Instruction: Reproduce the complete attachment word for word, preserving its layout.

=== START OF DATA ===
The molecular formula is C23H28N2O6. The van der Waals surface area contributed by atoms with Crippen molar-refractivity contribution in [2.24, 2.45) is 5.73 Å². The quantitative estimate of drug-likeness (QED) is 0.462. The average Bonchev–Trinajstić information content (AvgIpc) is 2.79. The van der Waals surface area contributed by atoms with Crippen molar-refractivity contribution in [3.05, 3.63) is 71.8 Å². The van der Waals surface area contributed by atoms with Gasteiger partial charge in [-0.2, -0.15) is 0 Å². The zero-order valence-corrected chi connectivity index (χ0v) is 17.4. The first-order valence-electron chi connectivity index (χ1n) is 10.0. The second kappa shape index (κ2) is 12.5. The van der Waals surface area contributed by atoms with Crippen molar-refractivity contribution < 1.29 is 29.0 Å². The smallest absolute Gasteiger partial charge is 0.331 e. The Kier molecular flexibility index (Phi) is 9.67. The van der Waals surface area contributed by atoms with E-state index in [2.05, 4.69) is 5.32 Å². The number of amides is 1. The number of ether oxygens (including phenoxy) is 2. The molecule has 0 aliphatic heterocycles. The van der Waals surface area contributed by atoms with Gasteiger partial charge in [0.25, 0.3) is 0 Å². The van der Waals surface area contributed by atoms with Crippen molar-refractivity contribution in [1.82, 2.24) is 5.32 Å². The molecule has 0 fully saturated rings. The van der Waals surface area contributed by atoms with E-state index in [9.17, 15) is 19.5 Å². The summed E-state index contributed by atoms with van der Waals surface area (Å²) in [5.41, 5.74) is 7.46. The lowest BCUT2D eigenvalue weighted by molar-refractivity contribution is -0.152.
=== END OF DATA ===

The molecular formula is C23H28N2O6. The van der Waals surface area contributed by atoms with Crippen molar-refractivity contribution in [2.24, 2.45) is 5.73 Å². The quantitative estimate of drug-likeness (QED) is 0.462. The average Bonchev–Trinajstić information content (AvgIpc) is 2.79. The van der Waals surface area contributed by atoms with Crippen molar-refractivity contribution in [3.05, 3.63) is 71.8 Å². The van der Waals surface area contributed by atoms with Gasteiger partial charge in [-0.2, -0.15) is 0 Å². The zero-order valence-corrected chi connectivity index (χ0v) is 17.4. The first-order valence-electron chi connectivity index (χ1n) is 10.0. The second kappa shape index (κ2) is 12.5. The van der Waals surface area contributed by atoms with Crippen molar-refractivity contribution < 1.29 is 29.0 Å². The smallest absolute Gasteiger partial charge is 0.331 e. The Kier molecular flexibility index (Phi) is 9.67. The van der Waals surface area contributed by atoms with E-state index in [2.05, 4.69) is 5.32 Å². The number of amides is 1. The number of ether oxygens (including phenoxy) is 2. The molecule has 0 aliphatic heterocycles. The van der Waals surface area contributed by atoms with Gasteiger partial charge in [0.25, 0.3) is 0 Å². The van der Waals surface area contributed by atoms with Crippen molar-refractivity contribution in [1.82, 2.24) is 5.32 Å². The molecule has 0 fully saturated rings. The van der Waals surface area contributed by atoms with E-state index in [9.17, 15) is 19.5 Å². The summed E-state index contributed by atoms with van der Waals surface area (Å²) in [5.41, 5.74) is 7.46. The lowest BCUT2D eigenvalue weighted by molar-refractivity contribution is -0.152.